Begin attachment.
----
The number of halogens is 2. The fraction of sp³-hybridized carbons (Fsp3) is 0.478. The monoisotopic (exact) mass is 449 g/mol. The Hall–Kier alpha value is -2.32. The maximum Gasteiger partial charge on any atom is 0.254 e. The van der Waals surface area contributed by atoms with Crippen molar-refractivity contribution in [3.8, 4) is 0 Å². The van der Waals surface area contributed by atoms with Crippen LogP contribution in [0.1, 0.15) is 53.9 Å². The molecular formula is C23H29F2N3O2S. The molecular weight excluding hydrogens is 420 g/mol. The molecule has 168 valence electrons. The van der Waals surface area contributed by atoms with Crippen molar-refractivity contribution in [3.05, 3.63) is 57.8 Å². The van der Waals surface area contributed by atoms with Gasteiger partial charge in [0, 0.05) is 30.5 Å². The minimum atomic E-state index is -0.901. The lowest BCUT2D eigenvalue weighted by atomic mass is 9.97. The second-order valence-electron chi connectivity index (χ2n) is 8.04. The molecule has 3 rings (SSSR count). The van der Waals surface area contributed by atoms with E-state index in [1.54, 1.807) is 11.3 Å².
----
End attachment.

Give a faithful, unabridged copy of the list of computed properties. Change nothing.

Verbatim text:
The number of halogens is 2. The fraction of sp³-hybridized carbons (Fsp3) is 0.478. The monoisotopic (exact) mass is 449 g/mol. The Hall–Kier alpha value is -2.32. The maximum Gasteiger partial charge on any atom is 0.254 e. The van der Waals surface area contributed by atoms with Crippen molar-refractivity contribution in [3.8, 4) is 0 Å². The van der Waals surface area contributed by atoms with Crippen LogP contribution in [0.1, 0.15) is 53.9 Å². The molecular formula is C23H29F2N3O2S. The molecular weight excluding hydrogens is 420 g/mol. The molecule has 168 valence electrons. The van der Waals surface area contributed by atoms with Crippen molar-refractivity contribution in [3.05, 3.63) is 57.8 Å². The van der Waals surface area contributed by atoms with Gasteiger partial charge in [0, 0.05) is 30.5 Å². The minimum atomic E-state index is -0.901. The lowest BCUT2D eigenvalue weighted by atomic mass is 9.97. The second-order valence-electron chi connectivity index (χ2n) is 8.04. The molecule has 3 rings (SSSR count). The van der Waals surface area contributed by atoms with E-state index in [1.54, 1.807) is 11.3 Å².